You know the web is saturated with pranks to celebrate April Fools' Day, and you expect it from Google and ThinkGeek, but this year F-Secure and Kaspersky dabbled in the fun.
F-Secure: Hackers change 3 million passwords
Passwords from over 3,000,000 user accounts were apparently set to "password" late last night in a wide-spread hack that affected hundreds of news, retail and Web 2.0 sites. Most affected users are completely unaware of the attack.
According to current statistics, 62% of affected users would not notice such a change as their password was already "password".
F-Secure claimed a hacker group named "Obvious" took credit for the hack and uploaded a 1.9 GB file to The Pirate Bay that contains over 3 million user names and the one password. "To avoid problems like this in the future, we are recommending users to change their password everywhere to 'password1,' which is obviously more secure."
Kaspersky delivered a double-whammy.
Eugene Kaspersky announced that in the course of analyzing SCADA security:
We came across "Mother-SCADA", the chief, predominant, all-powerful ICS of the whole world, on whose smooth and uninterrupted operation relies literally everything on the planet: from how breakfast tastes and the size of annual bonuses, to the hours of night and day time and how fast the sun and the stars move across the skies.
Yep, we've gone and found the SCADA that manages all the technological processes in the Matrix!
Of course, since this morning's discovery, protecting Matrix SCADA is now the single most important task facing us all today, since control of the "upper level of reality" has the trickle-down effect of ensuring computer security in our projected world. Today, we managed only to plug into Mother-SCADA and conduct preliminary analysis of the system. Critical vulnerabilities so far haven't been found, but the architecture of the system doesn't permit a 100% guarantee of its security, even though it's built on an unknown branch of UNIX. We also attempted analysis of the security of its PLC (programmable logic controllers); however, alas, we weren't able to determine the manufacturer.
Malware written by ET
Shortly thereafter, Kaspersky reported on another mind-blowing "malware-monster" discovery. This time, Kaspersky warned readers to sit down before announcing, "I'd say it's theoretically impossible to say that this code was written by a human being (glad to be seated now?)."
This code is so infernally intricate that I fear this newly-discovered worm must have extraterrestrial origins.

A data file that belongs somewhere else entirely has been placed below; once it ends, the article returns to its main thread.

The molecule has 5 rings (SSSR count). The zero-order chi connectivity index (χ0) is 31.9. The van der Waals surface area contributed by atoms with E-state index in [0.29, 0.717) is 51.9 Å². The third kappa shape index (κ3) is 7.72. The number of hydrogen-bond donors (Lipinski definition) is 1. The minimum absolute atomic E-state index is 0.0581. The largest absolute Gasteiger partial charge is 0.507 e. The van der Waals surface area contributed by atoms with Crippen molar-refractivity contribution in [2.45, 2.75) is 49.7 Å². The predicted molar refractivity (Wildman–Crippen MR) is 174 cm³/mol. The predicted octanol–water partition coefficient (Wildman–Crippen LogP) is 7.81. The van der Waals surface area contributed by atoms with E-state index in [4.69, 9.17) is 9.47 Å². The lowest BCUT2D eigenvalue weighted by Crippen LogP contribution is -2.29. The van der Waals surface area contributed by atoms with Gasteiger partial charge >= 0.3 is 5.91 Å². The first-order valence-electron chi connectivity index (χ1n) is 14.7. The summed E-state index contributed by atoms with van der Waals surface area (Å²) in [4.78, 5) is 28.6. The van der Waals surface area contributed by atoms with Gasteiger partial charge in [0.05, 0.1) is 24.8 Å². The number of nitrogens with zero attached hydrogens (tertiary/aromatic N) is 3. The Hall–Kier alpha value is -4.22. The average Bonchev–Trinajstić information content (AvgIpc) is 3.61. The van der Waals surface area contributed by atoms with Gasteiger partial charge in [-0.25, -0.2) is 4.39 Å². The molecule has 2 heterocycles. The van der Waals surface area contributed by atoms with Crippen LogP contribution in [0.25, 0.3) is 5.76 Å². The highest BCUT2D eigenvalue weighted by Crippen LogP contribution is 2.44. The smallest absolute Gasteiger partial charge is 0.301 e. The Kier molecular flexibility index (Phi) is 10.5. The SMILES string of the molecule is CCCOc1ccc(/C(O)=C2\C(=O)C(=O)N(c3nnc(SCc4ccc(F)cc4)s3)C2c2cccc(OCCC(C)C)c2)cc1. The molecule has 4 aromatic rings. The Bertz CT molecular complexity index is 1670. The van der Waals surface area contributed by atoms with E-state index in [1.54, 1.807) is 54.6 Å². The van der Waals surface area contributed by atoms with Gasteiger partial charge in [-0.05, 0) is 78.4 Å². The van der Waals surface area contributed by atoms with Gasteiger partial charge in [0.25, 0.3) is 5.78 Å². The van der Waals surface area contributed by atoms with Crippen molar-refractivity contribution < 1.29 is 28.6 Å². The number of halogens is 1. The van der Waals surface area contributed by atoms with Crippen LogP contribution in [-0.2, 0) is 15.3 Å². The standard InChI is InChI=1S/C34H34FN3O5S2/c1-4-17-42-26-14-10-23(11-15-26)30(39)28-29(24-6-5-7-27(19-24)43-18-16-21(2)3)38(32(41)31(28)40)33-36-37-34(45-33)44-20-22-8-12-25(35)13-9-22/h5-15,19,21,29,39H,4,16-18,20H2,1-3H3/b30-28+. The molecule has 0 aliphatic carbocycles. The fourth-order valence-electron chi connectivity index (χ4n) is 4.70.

Most of the infections were detected on computers of scientists of the Russian Academy of Sciences returning from their field investigations into the meteor in Chelyabinsk!!
Kaspersky then allegedly quoted these Russian scientists:
All known computer malware was created by human beings. But what we've got here is a new form of digital essence: Alien computer life infiltrating Earth - specifically, its Internet - via meteoroids, which clearly represents a momentous historic event. Without doubt, it confirms the theory of the initial duality of biological life on Earth - one part of which came about of its own accord, the other part - implanted from without, from space. Thus, we can deduce that today on Earth there simultaneously exist, not two, but three parallel forms of bio-life: terrestrial, extraterrestrial, and also hybrid.
Kaspersky said the underwater and underground worlds also pose as "other possible sources of threats," so the security firm has organized an expedition to the violently erupting Tolbachik volcano "to find computer maliciousness at the very hottest point of the world's surface."
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Ms. Smith (not her real name) is a freelance writer and programmer with a special and somewhat personal interest in IT privacy and security issues. Smith has a diverse background in information technology, programming, web development, IT consulting, and information security. She focuses on the unique challenges of maintaining privacy and security, both for individuals and enterprises. She has worked as a journalist and has also penned many technical papers and guides covering various technologies. Smith is herself a self-described privacy and security freak.
Smith is an independent contractor and is not affiliated with any vendor that makes or sells information technology.
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